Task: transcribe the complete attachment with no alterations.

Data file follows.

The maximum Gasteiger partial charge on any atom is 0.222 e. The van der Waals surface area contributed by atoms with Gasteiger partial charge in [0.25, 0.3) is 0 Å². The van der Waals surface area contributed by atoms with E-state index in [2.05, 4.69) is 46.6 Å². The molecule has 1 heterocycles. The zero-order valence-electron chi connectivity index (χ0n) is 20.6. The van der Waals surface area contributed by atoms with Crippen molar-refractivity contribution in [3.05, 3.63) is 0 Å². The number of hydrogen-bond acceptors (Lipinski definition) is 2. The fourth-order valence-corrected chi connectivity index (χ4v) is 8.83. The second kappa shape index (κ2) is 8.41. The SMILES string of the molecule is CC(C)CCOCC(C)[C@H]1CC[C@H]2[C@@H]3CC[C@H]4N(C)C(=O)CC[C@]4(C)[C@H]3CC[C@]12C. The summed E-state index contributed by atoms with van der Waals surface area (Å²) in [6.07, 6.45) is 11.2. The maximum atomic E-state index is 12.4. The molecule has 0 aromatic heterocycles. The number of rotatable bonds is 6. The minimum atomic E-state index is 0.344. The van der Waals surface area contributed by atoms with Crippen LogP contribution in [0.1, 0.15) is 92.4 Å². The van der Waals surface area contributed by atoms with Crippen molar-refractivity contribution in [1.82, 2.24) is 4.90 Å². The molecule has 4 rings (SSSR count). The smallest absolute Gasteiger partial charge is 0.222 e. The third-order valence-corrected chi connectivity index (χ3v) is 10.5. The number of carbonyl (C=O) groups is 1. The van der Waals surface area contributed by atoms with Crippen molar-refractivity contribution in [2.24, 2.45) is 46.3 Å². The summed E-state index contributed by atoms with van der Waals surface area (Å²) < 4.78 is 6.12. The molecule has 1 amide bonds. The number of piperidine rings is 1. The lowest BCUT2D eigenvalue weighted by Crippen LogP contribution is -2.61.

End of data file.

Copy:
The maximum Gasteiger partial charge on any atom is 0.222 e. The van der Waals surface area contributed by atoms with Gasteiger partial charge in [0.25, 0.3) is 0 Å². The van der Waals surface area contributed by atoms with E-state index in [2.05, 4.69) is 46.6 Å². The molecule has 1 heterocycles. The zero-order valence-electron chi connectivity index (χ0n) is 20.6. The van der Waals surface area contributed by atoms with Crippen molar-refractivity contribution in [3.05, 3.63) is 0 Å². The number of hydrogen-bond acceptors (Lipinski definition) is 2. The fourth-order valence-corrected chi connectivity index (χ4v) is 8.83. The second kappa shape index (κ2) is 8.41. The SMILES string of the molecule is CC(C)CCOCC(C)[C@H]1CC[C@H]2[C@@H]3CC[C@H]4N(C)C(=O)CC[C@]4(C)[C@H]3CC[C@]12C. The summed E-state index contributed by atoms with van der Waals surface area (Å²) in [6.07, 6.45) is 11.2. The maximum atomic E-state index is 12.4. The molecule has 0 aromatic heterocycles. The number of rotatable bonds is 6. The minimum atomic E-state index is 0.344. The van der Waals surface area contributed by atoms with Crippen LogP contribution in [0.1, 0.15) is 92.4 Å². The van der Waals surface area contributed by atoms with Crippen molar-refractivity contribution in [1.82, 2.24) is 4.90 Å². The molecule has 4 rings (SSSR count). The smallest absolute Gasteiger partial charge is 0.222 e. The third-order valence-corrected chi connectivity index (χ3v) is 10.5. The number of carbonyl (C=O) groups is 1. The van der Waals surface area contributed by atoms with Crippen molar-refractivity contribution in [2.24, 2.45) is 46.3 Å². The summed E-state index contributed by atoms with van der Waals surface area (Å²) < 4.78 is 6.12. The molecule has 1 amide bonds. The number of piperidine rings is 1. The lowest BCUT2D eigenvalue weighted by Crippen LogP contribution is -2.61.